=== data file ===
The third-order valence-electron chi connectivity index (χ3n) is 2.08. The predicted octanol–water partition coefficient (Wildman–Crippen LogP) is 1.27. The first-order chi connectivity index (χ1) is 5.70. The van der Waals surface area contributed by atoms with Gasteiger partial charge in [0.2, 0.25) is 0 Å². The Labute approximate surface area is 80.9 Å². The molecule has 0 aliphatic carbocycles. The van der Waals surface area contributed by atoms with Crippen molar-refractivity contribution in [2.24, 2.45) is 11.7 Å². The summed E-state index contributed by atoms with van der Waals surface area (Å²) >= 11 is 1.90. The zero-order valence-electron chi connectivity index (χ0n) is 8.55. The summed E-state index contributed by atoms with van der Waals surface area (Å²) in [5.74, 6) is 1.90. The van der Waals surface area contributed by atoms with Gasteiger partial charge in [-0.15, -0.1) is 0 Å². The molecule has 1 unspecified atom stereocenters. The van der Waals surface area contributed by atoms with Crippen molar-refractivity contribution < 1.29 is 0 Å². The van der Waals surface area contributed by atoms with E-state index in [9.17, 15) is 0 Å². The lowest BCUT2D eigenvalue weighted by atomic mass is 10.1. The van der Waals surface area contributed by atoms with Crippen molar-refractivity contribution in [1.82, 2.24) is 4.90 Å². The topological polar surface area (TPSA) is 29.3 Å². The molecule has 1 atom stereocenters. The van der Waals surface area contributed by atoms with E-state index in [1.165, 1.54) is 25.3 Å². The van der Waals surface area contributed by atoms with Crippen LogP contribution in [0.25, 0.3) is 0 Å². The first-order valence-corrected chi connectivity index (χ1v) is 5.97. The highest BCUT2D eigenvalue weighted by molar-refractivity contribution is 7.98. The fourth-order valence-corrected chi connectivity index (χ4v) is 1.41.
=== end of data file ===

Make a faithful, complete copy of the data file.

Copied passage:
The third-order valence-electron chi connectivity index (χ3n) is 2.08. The predicted octanol–water partition coefficient (Wildman–Crippen LogP) is 1.27. The first-order chi connectivity index (χ1) is 5.70. The van der Waals surface area contributed by atoms with Gasteiger partial charge in [0.2, 0.25) is 0 Å². The Labute approximate surface area is 80.9 Å². The molecule has 0 aliphatic carbocycles. The van der Waals surface area contributed by atoms with Crippen molar-refractivity contribution in [2.24, 2.45) is 11.7 Å². The summed E-state index contributed by atoms with van der Waals surface area (Å²) >= 11 is 1.90. The zero-order valence-electron chi connectivity index (χ0n) is 8.55. The summed E-state index contributed by atoms with van der Waals surface area (Å²) in [5.74, 6) is 1.90. The van der Waals surface area contributed by atoms with Gasteiger partial charge in [-0.15, -0.1) is 0 Å². The molecule has 1 unspecified atom stereocenters. The van der Waals surface area contributed by atoms with Crippen molar-refractivity contribution < 1.29 is 0 Å². The van der Waals surface area contributed by atoms with E-state index in [9.17, 15) is 0 Å². The lowest BCUT2D eigenvalue weighted by atomic mass is 10.1. The van der Waals surface area contributed by atoms with Crippen molar-refractivity contribution in [1.82, 2.24) is 4.90 Å². The topological polar surface area (TPSA) is 29.3 Å². The molecule has 1 atom stereocenters. The van der Waals surface area contributed by atoms with E-state index in [1.165, 1.54) is 25.3 Å². The van der Waals surface area contributed by atoms with Crippen LogP contribution in [0.25, 0.3) is 0 Å². The first-order valence-corrected chi connectivity index (χ1v) is 5.97. The highest BCUT2D eigenvalue weighted by molar-refractivity contribution is 7.98. The fourth-order valence-corrected chi connectivity index (χ4v) is 1.41.